In terms of pronunciation, the low rising tone (thanh Hỏi) and the high broken tone (thanh Ngã) are similar. Consonant ‘v’ and ‘d’ are pronounced the same. A lot of vowels are changed in their pronunciation, such as ‘ă’ pronounced as ‘â’, ‘ô’ pronounced as ‘ơ’.
In general, the South-Central Vietnamese dialect is close to the Southern Vietnamese.
Southern Vietnamese Dialect
The Southern Vietnamese accent is widely spoken in the South Vietnamese, including Ba Ria – Vung Tau, Ho Chi Minh City, Lam Dong, and provinces in the Mekong Delta.
As same as the dialects in the Central Vietnam, the Southern dialect also has 5 tones. Some consonants are pronounced the same: ‘v/d’, ‘r/g’, ‘s/x’, ‘d/gi/r’, ‘tr/ch’. The following vowels are pronounced in the same way: ‘inh/in’, ‘ich/it’, ‘uc/ut’, ‘ung/un’.
The sound of people from Ho Chi Minh City is considered the easiest to understand with the Northern and Central Vietnamese people. There are many TV gameshows in Vietnam spoken in this dialect.
The people who speak the Southern dialect use different words from the ones who speak the Northern dialect.
Different Vocabulary In Vietnamese Accents
Northern Vietnamese Vs. Southern Vietnamese And South-Central Vietnamese
There are many different words between the Northern and the Southern dialects. Here are just some examples:
- Fat: béo (Northern), mập (Southern)
- Thin: gầy (Northern), ốm (Southern)
- Pig: con lợn (Northern), con heo (Southern)
- Fall off: ngã (Northern), té (Southern)
- Hat: mũ (Northern), nón (Southern)
- Socks: tất (Northern), vớ (Southern)
- MSG: mì chính (Northern), bột ngọt (Southern)
- Pineapple: quả dứa (Northern), trái thơm (Southern)
- Cucumber: quả dưa chuột (Northern), trái dưa leo (Southern)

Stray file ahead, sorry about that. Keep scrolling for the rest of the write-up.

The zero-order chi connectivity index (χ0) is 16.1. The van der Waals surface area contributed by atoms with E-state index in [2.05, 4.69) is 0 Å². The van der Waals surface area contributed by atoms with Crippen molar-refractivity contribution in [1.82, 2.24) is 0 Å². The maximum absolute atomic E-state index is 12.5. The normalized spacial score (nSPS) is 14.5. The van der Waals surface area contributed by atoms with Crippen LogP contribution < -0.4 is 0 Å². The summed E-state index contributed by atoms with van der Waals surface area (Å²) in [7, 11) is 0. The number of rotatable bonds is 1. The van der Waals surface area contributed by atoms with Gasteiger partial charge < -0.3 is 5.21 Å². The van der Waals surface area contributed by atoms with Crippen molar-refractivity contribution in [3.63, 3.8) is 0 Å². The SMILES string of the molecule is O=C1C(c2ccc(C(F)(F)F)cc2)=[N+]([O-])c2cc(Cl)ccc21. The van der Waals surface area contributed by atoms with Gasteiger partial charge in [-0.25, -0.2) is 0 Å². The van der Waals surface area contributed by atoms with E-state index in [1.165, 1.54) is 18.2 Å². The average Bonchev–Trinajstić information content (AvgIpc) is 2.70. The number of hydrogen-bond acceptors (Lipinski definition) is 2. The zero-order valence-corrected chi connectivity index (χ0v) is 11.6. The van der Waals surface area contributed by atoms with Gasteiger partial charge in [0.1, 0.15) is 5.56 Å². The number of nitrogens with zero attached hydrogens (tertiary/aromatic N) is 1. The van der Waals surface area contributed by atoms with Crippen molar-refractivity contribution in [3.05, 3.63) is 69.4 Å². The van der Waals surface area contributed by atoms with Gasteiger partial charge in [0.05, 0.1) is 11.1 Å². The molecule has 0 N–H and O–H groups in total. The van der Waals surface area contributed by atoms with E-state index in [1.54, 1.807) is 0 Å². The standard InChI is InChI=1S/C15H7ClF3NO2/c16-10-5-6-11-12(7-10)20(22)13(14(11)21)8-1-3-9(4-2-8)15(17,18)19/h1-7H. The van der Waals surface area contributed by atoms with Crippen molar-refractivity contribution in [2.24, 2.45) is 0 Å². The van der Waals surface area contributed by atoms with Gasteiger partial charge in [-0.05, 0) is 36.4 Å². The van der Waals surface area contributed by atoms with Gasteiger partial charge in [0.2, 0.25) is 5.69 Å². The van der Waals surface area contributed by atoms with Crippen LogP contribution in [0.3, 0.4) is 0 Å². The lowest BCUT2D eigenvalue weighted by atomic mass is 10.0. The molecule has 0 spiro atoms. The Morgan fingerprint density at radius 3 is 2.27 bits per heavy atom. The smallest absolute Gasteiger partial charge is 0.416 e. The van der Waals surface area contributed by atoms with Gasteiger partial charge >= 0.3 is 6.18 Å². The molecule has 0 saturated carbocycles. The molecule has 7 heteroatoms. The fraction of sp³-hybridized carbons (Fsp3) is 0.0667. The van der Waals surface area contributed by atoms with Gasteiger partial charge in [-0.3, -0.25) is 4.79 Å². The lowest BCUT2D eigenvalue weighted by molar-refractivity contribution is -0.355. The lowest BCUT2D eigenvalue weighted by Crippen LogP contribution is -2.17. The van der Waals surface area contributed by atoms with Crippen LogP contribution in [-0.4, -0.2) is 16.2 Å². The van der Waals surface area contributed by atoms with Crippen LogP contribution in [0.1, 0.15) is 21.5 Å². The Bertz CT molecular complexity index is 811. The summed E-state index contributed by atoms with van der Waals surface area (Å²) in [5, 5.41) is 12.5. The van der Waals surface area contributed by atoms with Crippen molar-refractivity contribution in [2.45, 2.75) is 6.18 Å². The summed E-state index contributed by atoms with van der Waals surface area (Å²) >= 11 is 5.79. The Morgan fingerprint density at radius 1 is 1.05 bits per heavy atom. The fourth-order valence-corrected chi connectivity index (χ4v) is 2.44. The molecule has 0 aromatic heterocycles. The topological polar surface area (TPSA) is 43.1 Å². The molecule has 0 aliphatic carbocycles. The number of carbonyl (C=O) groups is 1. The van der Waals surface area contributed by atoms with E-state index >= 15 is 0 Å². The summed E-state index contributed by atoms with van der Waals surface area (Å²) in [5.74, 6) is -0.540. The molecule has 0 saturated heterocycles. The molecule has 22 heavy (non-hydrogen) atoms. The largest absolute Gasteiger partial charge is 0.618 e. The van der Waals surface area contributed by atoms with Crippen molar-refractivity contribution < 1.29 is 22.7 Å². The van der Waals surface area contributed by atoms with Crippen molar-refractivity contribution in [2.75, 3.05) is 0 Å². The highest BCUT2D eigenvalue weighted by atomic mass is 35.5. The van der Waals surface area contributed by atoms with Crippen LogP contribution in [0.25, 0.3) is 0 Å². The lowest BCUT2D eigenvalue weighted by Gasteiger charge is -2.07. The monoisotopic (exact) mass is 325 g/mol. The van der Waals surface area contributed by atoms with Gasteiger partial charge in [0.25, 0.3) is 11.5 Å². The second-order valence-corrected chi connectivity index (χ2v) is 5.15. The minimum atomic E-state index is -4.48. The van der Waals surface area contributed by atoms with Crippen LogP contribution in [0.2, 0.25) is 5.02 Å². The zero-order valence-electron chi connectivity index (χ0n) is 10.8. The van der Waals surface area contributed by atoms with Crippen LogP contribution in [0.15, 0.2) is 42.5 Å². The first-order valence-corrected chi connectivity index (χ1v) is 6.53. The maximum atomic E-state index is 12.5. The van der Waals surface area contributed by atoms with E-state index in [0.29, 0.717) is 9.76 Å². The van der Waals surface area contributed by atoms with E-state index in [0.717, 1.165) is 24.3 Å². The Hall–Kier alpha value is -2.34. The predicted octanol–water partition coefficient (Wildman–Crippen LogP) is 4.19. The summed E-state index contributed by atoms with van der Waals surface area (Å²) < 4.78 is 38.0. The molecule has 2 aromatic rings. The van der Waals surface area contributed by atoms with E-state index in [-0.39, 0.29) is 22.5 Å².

- Blanket: cái chăn (Northern), cái mền (Southern)
- Peanut: củ lạc (Northern), đậu phộng (Southern)
- Expensive: đắt (Northern), mắc (Southern)
It seems that the Southern Vietnamese phrases are also known by many people from the North of Vietnam, so they can still understand the Southern accent spoken in TV gameshows.
Northern Vietnamese Vs. North-Central Vietnamese And Mid-Central Vietnamese
- You (informal): mi (Central), mày (Northern)
- I (informal): tau (Central), tao (Northern)
- We (informal): choa (Central), chúng tao (Northern)
- You guys (informal): (bọn) bây (Central), các bạn (Northern)
- Where: mô (Central), đâu (Northern)
- Ending question: rứa (Central), thế (Northern)
- Why: răng (Central), sao (Northern)
- This: ni (Central), này (Northern)
- That: nớ (Central), kia (Northern)
- Aunt (Dad’s younger sister): o (Central), cô (Northern)
- What: chi (Central), gì (Northern)
Which Vietnamese Dialect Should You Learn?
It depends on where you want to go visit in Vietnam and which one you prefer to learn. All dialects of Vietnamese are beautiful and need your effort to learn. Although there are a number of phrases in different dialects, the dialects in the North and the South seem to be widely understood by almost all Vietnamese people. The Central Vietnamese accents seem to be the hardest to learn and understand.
The Northern accent seems to be a bit challenging to foreigners whose first language is not a tonal language, such as French, English, or German. For people such as Chinese, Cantonese, and Thai, learning the Northern dialect is not a hard thing to do.
The Southern accent is favored by foreigners who are living in the South of Vietnam. When many consonants and vowels are pronounced the same as mentioned earlier, this dialect seems to be easier for Westerners to learn.
However, suppose you travel to the North or many regions in Vietnam. In that case, the Northern dialect is highly recommended as it is considered the standard language and understood by people from the Central and the Southern areas as well.
Learn More About Vietnamese Dialects With Ling